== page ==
For weeks, Bolivia has been rocked by mobilizations and blockades by workers, peasants, and indigenous peoples against the Áñez government that came to power in a coup last November. This illegitimate regime has overseen an abominable response to Covid-19 and postponed elections — that polls indicate they would lose — four times. At a press conference on August 7, Minister of Government Arturo Murillo announced that he had a list of the leaders of the protests and that they will be “prosecuted for crimes against humanity, sedition, and terrorism.”
To add insult to anti-democratic injury, he asserted that protesters were “murderers who want to kill the people,” referring to the lack of medical oxygen in the hospitals of various cities. However, behind this rhetoric, he is trying to hide the government’s failure to provide oxygen, ICUs, tests, etc., since the pandemic began in March. These shortages existed well before the protests and caused thousands of deaths. No amount of scapegoating will change that.
Similarly, he described those at the blockades as “thieves,” of course without evidence for such a claim. This despite the fact that just weeks ago an extensive report appeared on the Bolivian news network Gigavision with abundant documentary evidence showing that government officials purchased tear gas from friends at extra cost and pocketed the leftover funds. And if we want to talk about “thieves,” this wasn’t even the first example of theft by the Áñez government. There have been numerous corruption scandals, including an infamous case of overpriced respirators.
Although the central demand of these protests is for fair elections, other demand have been emerging. The protesters want to stop the reopening of schools and they are calling for real policies to confront the pandemic. They reject loans from the IMF and they want Áñez to resign. This last demand is not just because of the coup, the corruption, or the inability of the government to handle Covid-19 — she has also overseen pro-capitalist economic measures and appointed notorious instigator of racial hatred, Branko Marinkovic, as a minister.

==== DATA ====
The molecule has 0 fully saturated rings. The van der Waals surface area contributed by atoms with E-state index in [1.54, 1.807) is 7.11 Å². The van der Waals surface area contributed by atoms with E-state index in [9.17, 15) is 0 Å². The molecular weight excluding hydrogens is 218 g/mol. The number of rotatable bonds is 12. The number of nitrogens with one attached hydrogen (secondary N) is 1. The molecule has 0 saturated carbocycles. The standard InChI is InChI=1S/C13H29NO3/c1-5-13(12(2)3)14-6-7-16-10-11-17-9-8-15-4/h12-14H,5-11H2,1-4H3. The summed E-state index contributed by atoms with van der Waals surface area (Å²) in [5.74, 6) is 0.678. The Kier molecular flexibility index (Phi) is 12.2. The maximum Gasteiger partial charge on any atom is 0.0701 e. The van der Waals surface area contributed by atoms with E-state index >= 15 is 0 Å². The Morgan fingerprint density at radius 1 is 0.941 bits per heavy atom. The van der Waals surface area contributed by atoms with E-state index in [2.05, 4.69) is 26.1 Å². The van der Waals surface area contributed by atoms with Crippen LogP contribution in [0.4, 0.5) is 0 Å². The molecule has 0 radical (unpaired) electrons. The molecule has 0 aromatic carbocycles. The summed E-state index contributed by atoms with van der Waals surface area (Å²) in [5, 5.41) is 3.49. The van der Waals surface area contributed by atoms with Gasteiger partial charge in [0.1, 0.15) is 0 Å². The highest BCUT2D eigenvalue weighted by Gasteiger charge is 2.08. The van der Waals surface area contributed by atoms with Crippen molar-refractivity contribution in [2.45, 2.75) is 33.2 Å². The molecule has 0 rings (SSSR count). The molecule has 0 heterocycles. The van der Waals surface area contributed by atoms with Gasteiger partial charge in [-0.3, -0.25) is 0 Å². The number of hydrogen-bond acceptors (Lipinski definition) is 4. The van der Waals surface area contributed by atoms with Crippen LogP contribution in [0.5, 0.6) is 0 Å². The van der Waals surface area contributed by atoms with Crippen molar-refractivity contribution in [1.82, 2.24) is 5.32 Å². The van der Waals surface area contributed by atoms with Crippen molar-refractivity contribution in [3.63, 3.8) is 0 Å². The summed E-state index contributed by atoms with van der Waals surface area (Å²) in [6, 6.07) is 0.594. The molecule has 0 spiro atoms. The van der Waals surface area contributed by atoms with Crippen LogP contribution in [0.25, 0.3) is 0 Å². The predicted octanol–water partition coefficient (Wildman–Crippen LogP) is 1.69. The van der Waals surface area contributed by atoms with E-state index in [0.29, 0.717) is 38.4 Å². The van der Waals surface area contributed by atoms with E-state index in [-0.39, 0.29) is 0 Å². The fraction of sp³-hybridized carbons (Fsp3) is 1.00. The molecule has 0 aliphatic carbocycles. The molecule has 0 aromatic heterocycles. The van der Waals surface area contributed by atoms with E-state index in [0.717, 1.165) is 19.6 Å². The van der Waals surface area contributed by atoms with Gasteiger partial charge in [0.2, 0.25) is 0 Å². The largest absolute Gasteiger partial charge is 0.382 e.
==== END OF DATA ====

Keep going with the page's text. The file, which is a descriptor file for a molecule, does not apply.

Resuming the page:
For her part, the president of the Legislative Assembly, Senator Eva Copa from the Movement for Socialism (MAS), stated that at this point it was impossible for the elections to be held on September 6. Copa declared that the Plurinational Legislative Assembly would try to serve as a mediator between protesters and the government. This is a continuation of the conciliatory policy that the MAS has maintained since being ousted from power in the coup d’état last November.
Government repression is growing as the blockades spread across the country. In this context, the workers of the countryside and the city, the peasants, and the indigenous peoples must unite their forces for a coordinated struggle. They must pursue a solution in which the costs of the social, health and political crises are not placed onto the shoulders of the working and popular masses.
First published in Spanish on August 7 on La Izquierda Diario Bolivia.
Translation: Ana Rivera